belief of a person to whom it is assigned. We would normally
expect to have much more said in support of such naming than
appears usually to be advanced. Yet, there is a danger here,
since readers are usually as in attentive to implied meanings,
and if at all interested adopt without scrutiny the opinions
advanced by those who seem to have some AUTHORITY.

To know if HPB was a Madhyamika, a Prasanga MADHYAMIKA, or
anything else, one would have to give evidence of the nature of
the tenets that one or other of those Schools advance. Perhaps
the confines of any one of them are in fact too narrow for a
personage of HPB's mental stature, and that a more universal one
could be adopted -- say: THEOSOPHER. One who investigates and
uses ALL SYSTEMS without being themselves limited to any one of

I hope this might be of some use.

Best wishes,


D. T. B.

-----Original Message-----
From: Dewald Bester []
Sent: Tuesday, November 07, 2000 10:46 AM
Subject: [bn-study] blavatsky and buddhism

I think I disagree with much of what Steve Stubbs has
said in his last post, and the inferences he has drawn
from HPB's statements, but have decided not to pursue
this as I do not think there is an obvious answer and
a list not dedicated to find the solution to the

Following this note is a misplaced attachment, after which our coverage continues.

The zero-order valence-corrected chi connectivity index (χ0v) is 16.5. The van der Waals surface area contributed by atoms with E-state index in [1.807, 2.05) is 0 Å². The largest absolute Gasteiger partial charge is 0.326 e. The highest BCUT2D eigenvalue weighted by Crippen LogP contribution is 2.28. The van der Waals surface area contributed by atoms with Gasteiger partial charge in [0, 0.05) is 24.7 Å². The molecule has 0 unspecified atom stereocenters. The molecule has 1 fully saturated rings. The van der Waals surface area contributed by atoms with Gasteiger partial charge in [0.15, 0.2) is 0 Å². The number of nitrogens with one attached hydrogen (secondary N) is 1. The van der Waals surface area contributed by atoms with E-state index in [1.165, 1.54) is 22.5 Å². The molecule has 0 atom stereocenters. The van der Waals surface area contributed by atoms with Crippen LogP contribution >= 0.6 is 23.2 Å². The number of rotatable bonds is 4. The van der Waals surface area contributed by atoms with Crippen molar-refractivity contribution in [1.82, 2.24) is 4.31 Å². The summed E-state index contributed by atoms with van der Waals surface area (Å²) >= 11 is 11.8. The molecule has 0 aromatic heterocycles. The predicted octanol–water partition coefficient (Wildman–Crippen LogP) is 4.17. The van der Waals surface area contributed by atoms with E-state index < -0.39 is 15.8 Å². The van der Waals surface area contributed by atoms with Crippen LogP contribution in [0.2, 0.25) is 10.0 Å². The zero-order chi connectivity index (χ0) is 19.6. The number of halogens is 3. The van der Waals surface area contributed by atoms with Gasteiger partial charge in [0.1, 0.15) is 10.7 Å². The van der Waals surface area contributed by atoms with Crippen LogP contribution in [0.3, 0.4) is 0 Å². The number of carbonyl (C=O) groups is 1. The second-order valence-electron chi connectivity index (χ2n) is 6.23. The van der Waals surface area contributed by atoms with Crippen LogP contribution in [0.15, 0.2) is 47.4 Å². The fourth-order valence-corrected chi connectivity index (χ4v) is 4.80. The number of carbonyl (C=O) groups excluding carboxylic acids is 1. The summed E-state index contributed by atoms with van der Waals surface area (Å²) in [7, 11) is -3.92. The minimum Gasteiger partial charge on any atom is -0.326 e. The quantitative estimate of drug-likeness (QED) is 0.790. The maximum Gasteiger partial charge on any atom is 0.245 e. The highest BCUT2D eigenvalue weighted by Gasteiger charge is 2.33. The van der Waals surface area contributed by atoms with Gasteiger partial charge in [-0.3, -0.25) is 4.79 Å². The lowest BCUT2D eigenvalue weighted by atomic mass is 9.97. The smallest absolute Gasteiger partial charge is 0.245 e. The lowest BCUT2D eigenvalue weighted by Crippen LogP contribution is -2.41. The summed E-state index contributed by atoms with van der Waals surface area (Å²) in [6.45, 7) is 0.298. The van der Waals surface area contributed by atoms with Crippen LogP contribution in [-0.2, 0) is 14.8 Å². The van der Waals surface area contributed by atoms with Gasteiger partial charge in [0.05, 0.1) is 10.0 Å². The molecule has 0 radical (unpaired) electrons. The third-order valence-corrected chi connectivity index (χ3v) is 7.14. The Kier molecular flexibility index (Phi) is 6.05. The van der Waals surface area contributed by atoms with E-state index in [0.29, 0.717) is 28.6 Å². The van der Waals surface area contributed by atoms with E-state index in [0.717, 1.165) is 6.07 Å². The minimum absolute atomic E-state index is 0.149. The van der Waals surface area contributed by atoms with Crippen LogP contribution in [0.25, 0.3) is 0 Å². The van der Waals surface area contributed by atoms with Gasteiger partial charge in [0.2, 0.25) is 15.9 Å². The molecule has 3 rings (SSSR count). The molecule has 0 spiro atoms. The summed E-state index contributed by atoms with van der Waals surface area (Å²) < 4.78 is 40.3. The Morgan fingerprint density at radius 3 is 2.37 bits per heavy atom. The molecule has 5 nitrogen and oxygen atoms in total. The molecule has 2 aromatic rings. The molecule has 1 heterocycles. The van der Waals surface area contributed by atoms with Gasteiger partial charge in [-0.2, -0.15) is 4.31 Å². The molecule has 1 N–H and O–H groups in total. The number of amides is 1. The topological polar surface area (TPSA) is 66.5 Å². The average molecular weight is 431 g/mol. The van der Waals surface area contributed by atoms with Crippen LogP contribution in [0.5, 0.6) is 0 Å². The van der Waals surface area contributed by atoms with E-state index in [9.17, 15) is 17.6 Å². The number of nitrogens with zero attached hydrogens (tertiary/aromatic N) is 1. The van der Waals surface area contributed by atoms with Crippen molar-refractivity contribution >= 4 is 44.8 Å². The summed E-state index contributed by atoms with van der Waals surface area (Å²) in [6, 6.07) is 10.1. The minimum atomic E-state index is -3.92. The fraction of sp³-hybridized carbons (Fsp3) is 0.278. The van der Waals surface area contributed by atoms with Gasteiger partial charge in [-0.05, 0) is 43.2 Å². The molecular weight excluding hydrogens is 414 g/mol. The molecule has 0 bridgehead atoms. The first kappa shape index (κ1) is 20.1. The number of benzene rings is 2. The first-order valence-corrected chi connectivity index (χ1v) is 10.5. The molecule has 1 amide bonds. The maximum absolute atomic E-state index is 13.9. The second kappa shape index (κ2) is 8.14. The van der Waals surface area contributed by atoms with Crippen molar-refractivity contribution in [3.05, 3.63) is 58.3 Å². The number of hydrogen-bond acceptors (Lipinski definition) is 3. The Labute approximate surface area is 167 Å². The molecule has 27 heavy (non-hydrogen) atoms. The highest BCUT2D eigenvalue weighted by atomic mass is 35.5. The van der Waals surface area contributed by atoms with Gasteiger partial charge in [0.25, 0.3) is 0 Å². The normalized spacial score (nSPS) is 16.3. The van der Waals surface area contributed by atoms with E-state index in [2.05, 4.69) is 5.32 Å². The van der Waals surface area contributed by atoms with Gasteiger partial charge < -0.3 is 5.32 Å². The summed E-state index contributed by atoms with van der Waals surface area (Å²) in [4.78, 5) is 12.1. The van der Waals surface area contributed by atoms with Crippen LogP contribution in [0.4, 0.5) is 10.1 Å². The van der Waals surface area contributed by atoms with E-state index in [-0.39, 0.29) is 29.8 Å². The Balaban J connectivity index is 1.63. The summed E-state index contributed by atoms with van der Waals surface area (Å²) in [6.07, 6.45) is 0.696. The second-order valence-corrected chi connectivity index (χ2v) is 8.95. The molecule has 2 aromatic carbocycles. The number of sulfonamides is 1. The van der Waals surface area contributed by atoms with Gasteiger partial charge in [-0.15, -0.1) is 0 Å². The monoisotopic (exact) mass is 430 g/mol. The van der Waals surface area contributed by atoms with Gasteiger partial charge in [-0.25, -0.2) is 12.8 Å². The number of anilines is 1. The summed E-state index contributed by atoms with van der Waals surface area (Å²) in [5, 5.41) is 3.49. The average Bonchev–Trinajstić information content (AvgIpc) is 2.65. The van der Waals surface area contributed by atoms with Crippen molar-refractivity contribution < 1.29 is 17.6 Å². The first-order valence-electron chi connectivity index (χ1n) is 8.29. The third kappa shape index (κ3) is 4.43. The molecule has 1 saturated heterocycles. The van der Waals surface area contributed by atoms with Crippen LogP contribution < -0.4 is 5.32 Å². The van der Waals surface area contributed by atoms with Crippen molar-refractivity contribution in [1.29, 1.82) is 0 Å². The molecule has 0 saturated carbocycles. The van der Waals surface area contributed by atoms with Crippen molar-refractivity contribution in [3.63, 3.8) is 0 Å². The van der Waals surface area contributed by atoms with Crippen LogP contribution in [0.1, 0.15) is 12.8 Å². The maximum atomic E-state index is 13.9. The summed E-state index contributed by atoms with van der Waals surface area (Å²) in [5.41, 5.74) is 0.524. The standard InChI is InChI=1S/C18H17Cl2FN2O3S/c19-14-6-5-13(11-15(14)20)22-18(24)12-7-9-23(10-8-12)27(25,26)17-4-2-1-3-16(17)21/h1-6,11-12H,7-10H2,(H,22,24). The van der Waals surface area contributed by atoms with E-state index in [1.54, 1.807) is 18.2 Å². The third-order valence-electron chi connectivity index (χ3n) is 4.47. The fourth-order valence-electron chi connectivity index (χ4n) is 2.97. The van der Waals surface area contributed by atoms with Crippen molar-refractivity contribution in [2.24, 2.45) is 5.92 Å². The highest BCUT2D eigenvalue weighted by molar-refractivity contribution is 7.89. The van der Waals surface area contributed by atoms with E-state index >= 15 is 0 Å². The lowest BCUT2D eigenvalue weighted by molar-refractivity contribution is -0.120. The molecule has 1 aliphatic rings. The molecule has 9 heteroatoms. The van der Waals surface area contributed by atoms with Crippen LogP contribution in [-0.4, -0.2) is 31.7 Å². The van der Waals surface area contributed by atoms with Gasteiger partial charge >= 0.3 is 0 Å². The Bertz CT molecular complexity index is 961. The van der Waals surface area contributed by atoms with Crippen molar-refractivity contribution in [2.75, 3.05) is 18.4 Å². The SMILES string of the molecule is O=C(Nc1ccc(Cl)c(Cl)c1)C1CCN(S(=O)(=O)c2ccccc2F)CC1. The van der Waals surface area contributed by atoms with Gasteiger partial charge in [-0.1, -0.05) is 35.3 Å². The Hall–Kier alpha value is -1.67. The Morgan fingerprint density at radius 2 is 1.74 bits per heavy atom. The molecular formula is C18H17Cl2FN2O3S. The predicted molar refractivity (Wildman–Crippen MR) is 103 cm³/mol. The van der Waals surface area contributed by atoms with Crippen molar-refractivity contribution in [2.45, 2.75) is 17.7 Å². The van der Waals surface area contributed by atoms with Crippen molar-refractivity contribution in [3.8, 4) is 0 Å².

relationship between theosophy and buddism is unlikely
to find one.

I do have a last question on this buddhism issue. In
Isis vol II pg. 607 HPB seems to suggest what the
esoteric philosophy is. I quote " Both in Western and
Eastern Thibet, as in every other place where Buddhism
predominates, there are two distinct religions, the
same as is in Brahmanism - the secret philosophy and
the popular religion. The former is that of the
followers of the doctrine of the sect of the

In the light of HPB saying the esoteric philosophy is
neither Prasangika Madyamika or the teachings of the
Yogacara, is this suggestion of hers useful? I do not
know enough to say anything on Sautrantika teachings,
but perhaps someone can say if it resembles Theosophy.
Is this secret philosophy referred to in the quote,
the same as "esoteric buddhism" or "budhism"?



Do You Yahoo!?
Thousands of Stores. Millions of Products. All in one Place.

Current topic is at
You are currently subscribed to bn-study as: []
To unsubscribe, forward this message to

[Back to Top]

Theosophy World: Dedicated to the Theosophical Philosophy and its Practical Application